As the race for Christmas sales gains pace, the name of the game is getting shoppers through the door – and headline offers like Lidl’s certainly achieve that. But how easy is it to actually buy the stuff? To test the theory, one suppl?ier asked its salesforce to go into stores while on the road. Perhaps not surprisingly, they found availability was low. In reality, the only place you can currently buy Champagne at rock-bottom prices is in closing First Quench stores – and there’s hardly any of that around. Last weekend, there were more fridge? units for sale in my local store than bottles to put in them.
Retailers deploying a few containers of stock to make tantalising Christmas deals give the aura that, once inside, shoppers will be richly rewarded with a wealth of price-busting activity.
Perception is everything, and pricing at this level certainly yields some very welcome PR. Just how willing other retailers now feel to trump such tactical stunts by investing in loss-leading deals – and on exactly how much stock – remains to be seen. It’s not quite what Jago had in mind with his metaphor but, like it or not, Christmas is lost and won by the amount of attention-grabbing noise your offer creates.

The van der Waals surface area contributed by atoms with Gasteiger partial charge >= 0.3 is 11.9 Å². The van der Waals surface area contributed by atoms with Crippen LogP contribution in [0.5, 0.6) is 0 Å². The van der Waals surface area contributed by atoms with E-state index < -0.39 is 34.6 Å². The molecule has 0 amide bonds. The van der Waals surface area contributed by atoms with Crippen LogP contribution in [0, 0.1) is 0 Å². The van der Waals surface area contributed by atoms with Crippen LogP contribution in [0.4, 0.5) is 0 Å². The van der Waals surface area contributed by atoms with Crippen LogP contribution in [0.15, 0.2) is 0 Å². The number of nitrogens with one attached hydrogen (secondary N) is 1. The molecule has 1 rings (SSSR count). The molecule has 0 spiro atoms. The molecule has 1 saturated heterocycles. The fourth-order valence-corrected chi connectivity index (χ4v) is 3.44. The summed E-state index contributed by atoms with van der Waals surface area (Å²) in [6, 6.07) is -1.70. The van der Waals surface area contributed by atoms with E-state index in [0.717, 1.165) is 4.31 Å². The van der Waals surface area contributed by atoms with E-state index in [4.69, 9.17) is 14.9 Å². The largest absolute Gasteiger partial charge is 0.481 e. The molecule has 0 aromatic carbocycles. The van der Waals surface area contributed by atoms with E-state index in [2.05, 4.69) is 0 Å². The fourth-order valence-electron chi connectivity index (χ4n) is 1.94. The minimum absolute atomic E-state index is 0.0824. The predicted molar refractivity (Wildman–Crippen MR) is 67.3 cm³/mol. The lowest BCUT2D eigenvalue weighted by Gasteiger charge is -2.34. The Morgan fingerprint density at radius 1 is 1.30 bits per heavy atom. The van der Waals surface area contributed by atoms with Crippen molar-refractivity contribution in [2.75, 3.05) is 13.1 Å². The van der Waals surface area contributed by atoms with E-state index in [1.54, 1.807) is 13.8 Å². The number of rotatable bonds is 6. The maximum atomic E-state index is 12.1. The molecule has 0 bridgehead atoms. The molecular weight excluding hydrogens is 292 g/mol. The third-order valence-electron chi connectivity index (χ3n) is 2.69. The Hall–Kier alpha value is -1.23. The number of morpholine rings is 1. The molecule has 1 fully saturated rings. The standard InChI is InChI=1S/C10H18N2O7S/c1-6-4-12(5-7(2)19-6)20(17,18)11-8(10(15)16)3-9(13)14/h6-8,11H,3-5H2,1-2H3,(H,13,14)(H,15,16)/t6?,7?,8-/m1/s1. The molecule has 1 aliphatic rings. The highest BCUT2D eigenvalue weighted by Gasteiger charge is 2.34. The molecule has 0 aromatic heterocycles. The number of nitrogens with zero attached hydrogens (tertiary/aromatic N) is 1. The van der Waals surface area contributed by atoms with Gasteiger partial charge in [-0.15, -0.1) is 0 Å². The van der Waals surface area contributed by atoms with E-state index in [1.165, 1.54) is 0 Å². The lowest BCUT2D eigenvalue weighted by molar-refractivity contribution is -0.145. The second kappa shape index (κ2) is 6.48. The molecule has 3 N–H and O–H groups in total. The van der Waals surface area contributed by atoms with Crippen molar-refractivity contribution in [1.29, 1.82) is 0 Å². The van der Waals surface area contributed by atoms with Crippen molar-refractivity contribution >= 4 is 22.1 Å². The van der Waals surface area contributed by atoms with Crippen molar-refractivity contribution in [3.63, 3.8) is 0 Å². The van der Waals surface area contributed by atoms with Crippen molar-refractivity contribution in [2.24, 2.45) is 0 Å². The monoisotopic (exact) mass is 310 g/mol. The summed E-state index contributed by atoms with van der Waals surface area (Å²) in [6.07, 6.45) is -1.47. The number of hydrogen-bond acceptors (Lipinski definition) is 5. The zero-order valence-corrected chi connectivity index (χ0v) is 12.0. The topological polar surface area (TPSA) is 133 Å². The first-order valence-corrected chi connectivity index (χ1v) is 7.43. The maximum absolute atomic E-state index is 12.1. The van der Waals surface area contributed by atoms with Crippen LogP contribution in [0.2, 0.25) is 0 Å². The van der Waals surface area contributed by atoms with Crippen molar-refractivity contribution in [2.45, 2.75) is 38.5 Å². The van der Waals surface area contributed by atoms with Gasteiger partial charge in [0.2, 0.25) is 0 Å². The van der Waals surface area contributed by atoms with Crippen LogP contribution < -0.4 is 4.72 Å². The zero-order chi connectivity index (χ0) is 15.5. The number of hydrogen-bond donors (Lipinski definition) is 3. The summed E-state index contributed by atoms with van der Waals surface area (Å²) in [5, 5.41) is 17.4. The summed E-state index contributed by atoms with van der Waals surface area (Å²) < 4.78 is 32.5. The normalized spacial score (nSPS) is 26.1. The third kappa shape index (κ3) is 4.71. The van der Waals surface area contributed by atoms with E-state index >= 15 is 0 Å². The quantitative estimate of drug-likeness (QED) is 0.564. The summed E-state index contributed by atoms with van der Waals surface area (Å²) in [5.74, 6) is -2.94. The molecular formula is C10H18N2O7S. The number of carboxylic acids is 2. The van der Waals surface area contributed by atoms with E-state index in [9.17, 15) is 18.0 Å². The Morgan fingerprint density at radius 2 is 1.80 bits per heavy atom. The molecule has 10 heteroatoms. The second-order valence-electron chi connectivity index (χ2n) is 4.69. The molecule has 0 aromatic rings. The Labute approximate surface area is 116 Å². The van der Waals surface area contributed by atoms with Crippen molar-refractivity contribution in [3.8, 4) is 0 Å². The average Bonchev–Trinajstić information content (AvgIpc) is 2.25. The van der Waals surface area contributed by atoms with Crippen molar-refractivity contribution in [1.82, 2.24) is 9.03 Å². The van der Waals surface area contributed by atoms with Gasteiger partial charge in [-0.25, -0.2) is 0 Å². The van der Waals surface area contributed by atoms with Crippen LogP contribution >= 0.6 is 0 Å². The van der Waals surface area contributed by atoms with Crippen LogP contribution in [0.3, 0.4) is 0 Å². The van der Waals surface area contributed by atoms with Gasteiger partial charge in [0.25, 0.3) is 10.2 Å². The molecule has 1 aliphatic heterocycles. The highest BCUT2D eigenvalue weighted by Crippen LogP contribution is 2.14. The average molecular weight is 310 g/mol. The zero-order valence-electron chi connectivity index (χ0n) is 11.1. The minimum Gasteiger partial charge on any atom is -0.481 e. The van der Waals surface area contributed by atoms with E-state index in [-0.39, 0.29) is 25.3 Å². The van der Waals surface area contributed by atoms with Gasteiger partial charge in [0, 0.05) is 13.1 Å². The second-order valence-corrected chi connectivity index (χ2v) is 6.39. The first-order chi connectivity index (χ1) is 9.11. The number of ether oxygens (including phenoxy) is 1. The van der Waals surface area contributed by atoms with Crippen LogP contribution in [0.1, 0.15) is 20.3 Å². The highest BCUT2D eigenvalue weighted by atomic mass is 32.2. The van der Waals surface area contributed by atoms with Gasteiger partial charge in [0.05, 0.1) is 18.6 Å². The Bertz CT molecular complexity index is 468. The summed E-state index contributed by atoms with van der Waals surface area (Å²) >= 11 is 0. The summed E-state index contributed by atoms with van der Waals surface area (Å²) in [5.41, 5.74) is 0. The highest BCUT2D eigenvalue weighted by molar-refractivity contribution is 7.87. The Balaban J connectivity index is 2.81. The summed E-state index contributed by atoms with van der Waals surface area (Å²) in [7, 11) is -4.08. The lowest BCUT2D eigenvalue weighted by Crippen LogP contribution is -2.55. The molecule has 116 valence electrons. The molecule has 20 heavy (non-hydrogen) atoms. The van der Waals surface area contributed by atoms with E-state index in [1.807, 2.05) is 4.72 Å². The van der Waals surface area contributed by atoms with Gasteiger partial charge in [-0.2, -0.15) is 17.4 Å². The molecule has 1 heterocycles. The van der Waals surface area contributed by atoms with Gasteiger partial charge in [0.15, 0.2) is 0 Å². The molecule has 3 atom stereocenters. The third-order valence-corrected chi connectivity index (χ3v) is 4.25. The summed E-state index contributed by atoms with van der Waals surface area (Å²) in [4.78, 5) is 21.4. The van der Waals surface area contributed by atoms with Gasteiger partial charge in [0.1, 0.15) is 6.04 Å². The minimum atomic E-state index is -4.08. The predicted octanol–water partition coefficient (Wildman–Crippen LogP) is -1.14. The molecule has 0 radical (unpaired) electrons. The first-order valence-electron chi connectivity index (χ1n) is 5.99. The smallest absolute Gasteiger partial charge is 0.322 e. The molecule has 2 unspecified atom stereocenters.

As shops bearing his name prepare to shut for the last time this week, it’s ironic that Wetherspoons is marking its 30th anniversary with plans to create 10,000 jobs over the next five years. While First Quench was endlessly lurching between quick-win strategies which failed, the pub group’s chairman Tim Martin was tucking cash under the mattress and is now poised to invest £250 million on opening new? sites – that’s a lot of 99p pints.
OLN has long been a firm believer in the future of independent retailers, and the silver lining to the First Quench debacle is that there is now a chance for a new drinks retailing scene to emerge, with business people at the helm who, like Martin, seize the opportunity rather than persist with misguided, and eventually suicidal, short-termism.
Events of the past few weeks certainly bring 2009 to a poignant close. And the New Year’s honour list should include all retailers who have circumvented everything that’s been thrown at them this year. No one imagines that next year won’t bring another perplexing set of challenges, but as the crucial countdown to Christmas begins, we wish all our readers a prosperous trading period which brings an encouraging start to 2010.